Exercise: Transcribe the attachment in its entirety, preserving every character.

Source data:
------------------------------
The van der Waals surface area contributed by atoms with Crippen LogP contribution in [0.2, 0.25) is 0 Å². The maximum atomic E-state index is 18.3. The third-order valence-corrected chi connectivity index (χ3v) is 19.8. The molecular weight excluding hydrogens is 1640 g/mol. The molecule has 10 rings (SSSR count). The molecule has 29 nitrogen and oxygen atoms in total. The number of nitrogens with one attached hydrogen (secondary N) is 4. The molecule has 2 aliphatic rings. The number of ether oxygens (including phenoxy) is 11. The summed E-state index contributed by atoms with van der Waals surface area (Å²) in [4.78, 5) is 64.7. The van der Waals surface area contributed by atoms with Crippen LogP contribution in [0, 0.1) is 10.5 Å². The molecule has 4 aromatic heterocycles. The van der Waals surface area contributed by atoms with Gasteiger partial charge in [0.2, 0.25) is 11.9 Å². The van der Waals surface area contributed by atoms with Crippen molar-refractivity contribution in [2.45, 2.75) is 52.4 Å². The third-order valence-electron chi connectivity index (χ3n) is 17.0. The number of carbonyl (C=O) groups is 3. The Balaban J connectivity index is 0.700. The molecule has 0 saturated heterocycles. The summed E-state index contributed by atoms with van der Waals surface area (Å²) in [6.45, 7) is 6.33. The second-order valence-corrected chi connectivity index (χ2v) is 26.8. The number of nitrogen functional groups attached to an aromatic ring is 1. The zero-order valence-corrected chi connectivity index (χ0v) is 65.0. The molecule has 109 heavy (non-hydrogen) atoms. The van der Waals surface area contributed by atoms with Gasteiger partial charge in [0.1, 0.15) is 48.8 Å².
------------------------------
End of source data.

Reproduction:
The van der Waals surface area contributed by atoms with Crippen LogP contribution in [0.2, 0.25) is 0 Å². The maximum atomic E-state index is 18.3. The third-order valence-corrected chi connectivity index (χ3v) is 19.8. The molecular weight excluding hydrogens is 1640 g/mol. The molecule has 10 rings (SSSR count). The molecule has 29 nitrogen and oxygen atoms in total. The number of nitrogens with one attached hydrogen (secondary N) is 4. The molecule has 2 aliphatic rings. The number of ether oxygens (including phenoxy) is 11. The summed E-state index contributed by atoms with van der Waals surface area (Å²) in [4.78, 5) is 64.7. The van der Waals surface area contributed by atoms with Crippen LogP contribution in [0, 0.1) is 10.5 Å². The molecule has 4 aromatic heterocycles. The van der Waals surface area contributed by atoms with Gasteiger partial charge in [0.2, 0.25) is 11.9 Å². The van der Waals surface area contributed by atoms with Crippen molar-refractivity contribution in [2.45, 2.75) is 52.4 Å². The third-order valence-electron chi connectivity index (χ3n) is 17.0. The number of carbonyl (C=O) groups is 3. The Balaban J connectivity index is 0.700. The molecule has 0 saturated heterocycles. The summed E-state index contributed by atoms with van der Waals surface area (Å²) in [6.45, 7) is 6.33. The second-order valence-corrected chi connectivity index (χ2v) is 26.8. The number of nitrogen functional groups attached to an aromatic ring is 1. The zero-order valence-corrected chi connectivity index (χ0v) is 65.0. The molecule has 109 heavy (non-hydrogen) atoms. The van der Waals surface area contributed by atoms with Gasteiger partial charge in [0.1, 0.15) is 48.8 Å².